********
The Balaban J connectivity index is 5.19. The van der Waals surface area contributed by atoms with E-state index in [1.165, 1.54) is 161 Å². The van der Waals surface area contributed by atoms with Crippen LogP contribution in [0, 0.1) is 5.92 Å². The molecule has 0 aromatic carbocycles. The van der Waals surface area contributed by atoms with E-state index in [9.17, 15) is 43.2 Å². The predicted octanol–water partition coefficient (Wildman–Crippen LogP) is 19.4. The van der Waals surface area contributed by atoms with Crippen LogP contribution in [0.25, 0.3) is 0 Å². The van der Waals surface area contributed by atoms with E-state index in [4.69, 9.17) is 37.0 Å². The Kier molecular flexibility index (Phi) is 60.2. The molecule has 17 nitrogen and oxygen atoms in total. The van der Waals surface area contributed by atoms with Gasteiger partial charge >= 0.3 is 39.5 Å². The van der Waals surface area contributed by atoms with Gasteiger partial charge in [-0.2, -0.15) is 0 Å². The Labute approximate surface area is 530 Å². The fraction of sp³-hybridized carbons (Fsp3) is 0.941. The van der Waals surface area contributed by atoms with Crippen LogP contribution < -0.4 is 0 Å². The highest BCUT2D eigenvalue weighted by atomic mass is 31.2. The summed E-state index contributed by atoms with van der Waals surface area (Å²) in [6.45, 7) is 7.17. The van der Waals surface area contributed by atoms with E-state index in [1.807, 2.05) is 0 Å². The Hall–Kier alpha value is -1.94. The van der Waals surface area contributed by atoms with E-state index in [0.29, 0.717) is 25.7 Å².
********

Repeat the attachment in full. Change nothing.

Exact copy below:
The Balaban J connectivity index is 5.19. The van der Waals surface area contributed by atoms with E-state index in [1.165, 1.54) is 161 Å². The van der Waals surface area contributed by atoms with Crippen LogP contribution in [0, 0.1) is 5.92 Å². The molecule has 0 aromatic carbocycles. The van der Waals surface area contributed by atoms with E-state index in [9.17, 15) is 43.2 Å². The predicted octanol–water partition coefficient (Wildman–Crippen LogP) is 19.4. The van der Waals surface area contributed by atoms with Crippen LogP contribution in [0.25, 0.3) is 0 Å². The van der Waals surface area contributed by atoms with E-state index in [4.69, 9.17) is 37.0 Å². The Kier molecular flexibility index (Phi) is 60.2. The molecule has 17 nitrogen and oxygen atoms in total. The van der Waals surface area contributed by atoms with Gasteiger partial charge >= 0.3 is 39.5 Å². The van der Waals surface area contributed by atoms with Gasteiger partial charge in [-0.2, -0.15) is 0 Å². The Labute approximate surface area is 530 Å². The fraction of sp³-hybridized carbons (Fsp3) is 0.941. The van der Waals surface area contributed by atoms with Crippen LogP contribution < -0.4 is 0 Å². The highest BCUT2D eigenvalue weighted by atomic mass is 31.2. The summed E-state index contributed by atoms with van der Waals surface area (Å²) in [6.45, 7) is 7.17. The van der Waals surface area contributed by atoms with E-state index in [1.807, 2.05) is 0 Å². The Hall–Kier alpha value is -1.94. The van der Waals surface area contributed by atoms with E-state index in [0.29, 0.717) is 25.7 Å².